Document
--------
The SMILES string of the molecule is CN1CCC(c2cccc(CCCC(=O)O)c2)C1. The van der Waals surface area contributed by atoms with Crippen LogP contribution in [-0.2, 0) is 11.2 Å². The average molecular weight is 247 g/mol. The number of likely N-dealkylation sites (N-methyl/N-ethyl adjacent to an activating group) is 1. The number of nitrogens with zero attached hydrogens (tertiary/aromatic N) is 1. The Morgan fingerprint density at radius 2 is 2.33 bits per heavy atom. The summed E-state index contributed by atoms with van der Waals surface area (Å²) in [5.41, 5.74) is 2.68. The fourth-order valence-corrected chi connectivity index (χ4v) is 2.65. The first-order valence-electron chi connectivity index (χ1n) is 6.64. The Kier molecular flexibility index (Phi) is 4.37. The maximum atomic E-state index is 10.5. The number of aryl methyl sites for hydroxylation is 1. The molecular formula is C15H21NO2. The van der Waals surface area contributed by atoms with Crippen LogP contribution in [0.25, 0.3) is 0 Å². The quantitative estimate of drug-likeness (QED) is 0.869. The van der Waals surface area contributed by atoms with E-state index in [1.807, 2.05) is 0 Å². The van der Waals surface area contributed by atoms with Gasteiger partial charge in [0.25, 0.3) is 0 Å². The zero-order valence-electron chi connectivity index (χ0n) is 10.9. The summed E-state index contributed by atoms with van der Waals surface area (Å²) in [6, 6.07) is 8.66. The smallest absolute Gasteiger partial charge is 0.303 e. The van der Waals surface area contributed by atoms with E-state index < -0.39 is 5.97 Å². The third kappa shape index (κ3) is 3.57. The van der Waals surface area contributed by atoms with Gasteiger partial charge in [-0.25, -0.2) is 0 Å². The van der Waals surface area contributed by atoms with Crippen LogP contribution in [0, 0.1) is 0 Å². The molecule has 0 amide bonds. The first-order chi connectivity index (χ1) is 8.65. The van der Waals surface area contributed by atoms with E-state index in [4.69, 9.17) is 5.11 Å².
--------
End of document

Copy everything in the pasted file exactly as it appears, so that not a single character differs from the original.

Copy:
The SMILES string of the molecule is CN1CCC(c2cccc(CCCC(=O)O)c2)C1. The van der Waals surface area contributed by atoms with Crippen LogP contribution in [-0.2, 0) is 11.2 Å². The average molecular weight is 247 g/mol. The number of likely N-dealkylation sites (N-methyl/N-ethyl adjacent to an activating group) is 1. The number of nitrogens with zero attached hydrogens (tertiary/aromatic N) is 1. The Morgan fingerprint density at radius 2 is 2.33 bits per heavy atom. The summed E-state index contributed by atoms with van der Waals surface area (Å²) in [5.41, 5.74) is 2.68. The fourth-order valence-corrected chi connectivity index (χ4v) is 2.65. The first-order valence-electron chi connectivity index (χ1n) is 6.64. The Kier molecular flexibility index (Phi) is 4.37. The maximum atomic E-state index is 10.5. The number of aryl methyl sites for hydroxylation is 1. The molecular formula is C15H21NO2. The van der Waals surface area contributed by atoms with Crippen LogP contribution in [0.25, 0.3) is 0 Å². The quantitative estimate of drug-likeness (QED) is 0.869. The van der Waals surface area contributed by atoms with E-state index in [1.807, 2.05) is 0 Å². The van der Waals surface area contributed by atoms with Gasteiger partial charge in [0.25, 0.3) is 0 Å². The zero-order valence-electron chi connectivity index (χ0n) is 10.9. The summed E-state index contributed by atoms with van der Waals surface area (Å²) in [6, 6.07) is 8.66. The smallest absolute Gasteiger partial charge is 0.303 e. The van der Waals surface area contributed by atoms with E-state index < -0.39 is 5.97 Å². The third kappa shape index (κ3) is 3.57. The van der Waals surface area contributed by atoms with Gasteiger partial charge in [-0.25, -0.2) is 0 Å². The van der Waals surface area contributed by atoms with Crippen LogP contribution in [0, 0.1) is 0 Å². The molecule has 0 amide bonds. The first-order chi connectivity index (χ1) is 8.65. The van der Waals surface area contributed by atoms with E-state index in [4.69, 9.17) is 5.11 Å².